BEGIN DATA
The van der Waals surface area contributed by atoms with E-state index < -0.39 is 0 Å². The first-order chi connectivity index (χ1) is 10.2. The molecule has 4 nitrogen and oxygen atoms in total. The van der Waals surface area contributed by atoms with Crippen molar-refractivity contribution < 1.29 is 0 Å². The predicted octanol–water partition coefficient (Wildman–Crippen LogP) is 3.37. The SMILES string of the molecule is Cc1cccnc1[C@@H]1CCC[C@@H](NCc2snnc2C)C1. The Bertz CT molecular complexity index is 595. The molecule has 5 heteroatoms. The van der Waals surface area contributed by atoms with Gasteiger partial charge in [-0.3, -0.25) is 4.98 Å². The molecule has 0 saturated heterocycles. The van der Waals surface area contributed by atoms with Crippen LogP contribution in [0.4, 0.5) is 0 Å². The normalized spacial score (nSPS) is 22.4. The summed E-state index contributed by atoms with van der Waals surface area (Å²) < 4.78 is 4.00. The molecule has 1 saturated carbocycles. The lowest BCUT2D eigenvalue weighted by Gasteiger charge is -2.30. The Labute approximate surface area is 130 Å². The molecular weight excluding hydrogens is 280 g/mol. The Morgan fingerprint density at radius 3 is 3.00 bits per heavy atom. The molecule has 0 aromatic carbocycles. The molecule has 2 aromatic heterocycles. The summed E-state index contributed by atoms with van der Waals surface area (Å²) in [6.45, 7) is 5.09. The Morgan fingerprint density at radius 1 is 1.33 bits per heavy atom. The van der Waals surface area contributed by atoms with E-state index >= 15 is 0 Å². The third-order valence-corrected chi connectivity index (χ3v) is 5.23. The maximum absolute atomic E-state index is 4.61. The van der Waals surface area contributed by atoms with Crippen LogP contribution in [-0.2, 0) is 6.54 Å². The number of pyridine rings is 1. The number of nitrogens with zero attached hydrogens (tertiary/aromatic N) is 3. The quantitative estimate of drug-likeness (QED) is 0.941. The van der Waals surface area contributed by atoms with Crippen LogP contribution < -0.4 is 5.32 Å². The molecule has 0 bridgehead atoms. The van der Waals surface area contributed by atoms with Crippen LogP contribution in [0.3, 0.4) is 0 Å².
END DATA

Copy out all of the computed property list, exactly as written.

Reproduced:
The van der Waals surface area contributed by atoms with E-state index < -0.39 is 0 Å². The first-order chi connectivity index (χ1) is 10.2. The molecule has 4 nitrogen and oxygen atoms in total. The van der Waals surface area contributed by atoms with Crippen molar-refractivity contribution < 1.29 is 0 Å². The predicted octanol–water partition coefficient (Wildman–Crippen LogP) is 3.37. The SMILES string of the molecule is Cc1cccnc1[C@@H]1CCC[C@@H](NCc2snnc2C)C1. The Bertz CT molecular complexity index is 595. The molecule has 5 heteroatoms. The van der Waals surface area contributed by atoms with Gasteiger partial charge in [-0.3, -0.25) is 4.98 Å². The molecule has 0 saturated heterocycles. The van der Waals surface area contributed by atoms with Crippen LogP contribution in [0.4, 0.5) is 0 Å². The normalized spacial score (nSPS) is 22.4. The summed E-state index contributed by atoms with van der Waals surface area (Å²) < 4.78 is 4.00. The molecule has 1 saturated carbocycles. The lowest BCUT2D eigenvalue weighted by Gasteiger charge is -2.30. The Labute approximate surface area is 130 Å². The molecular weight excluding hydrogens is 280 g/mol. The Morgan fingerprint density at radius 3 is 3.00 bits per heavy atom. The molecule has 0 aromatic carbocycles. The molecule has 2 aromatic heterocycles. The summed E-state index contributed by atoms with van der Waals surface area (Å²) in [6.45, 7) is 5.09. The Morgan fingerprint density at radius 1 is 1.33 bits per heavy atom. The van der Waals surface area contributed by atoms with E-state index >= 15 is 0 Å². The third-order valence-corrected chi connectivity index (χ3v) is 5.23. The maximum absolute atomic E-state index is 4.61. The van der Waals surface area contributed by atoms with Crippen LogP contribution in [-0.2, 0) is 6.54 Å². The number of pyridine rings is 1. The number of nitrogens with zero attached hydrogens (tertiary/aromatic N) is 3. The quantitative estimate of drug-likeness (QED) is 0.941. The van der Waals surface area contributed by atoms with Crippen LogP contribution < -0.4 is 5.32 Å². The molecule has 0 bridgehead atoms. The van der Waals surface area contributed by atoms with Crippen LogP contribution in [0.3, 0.4) is 0 Å².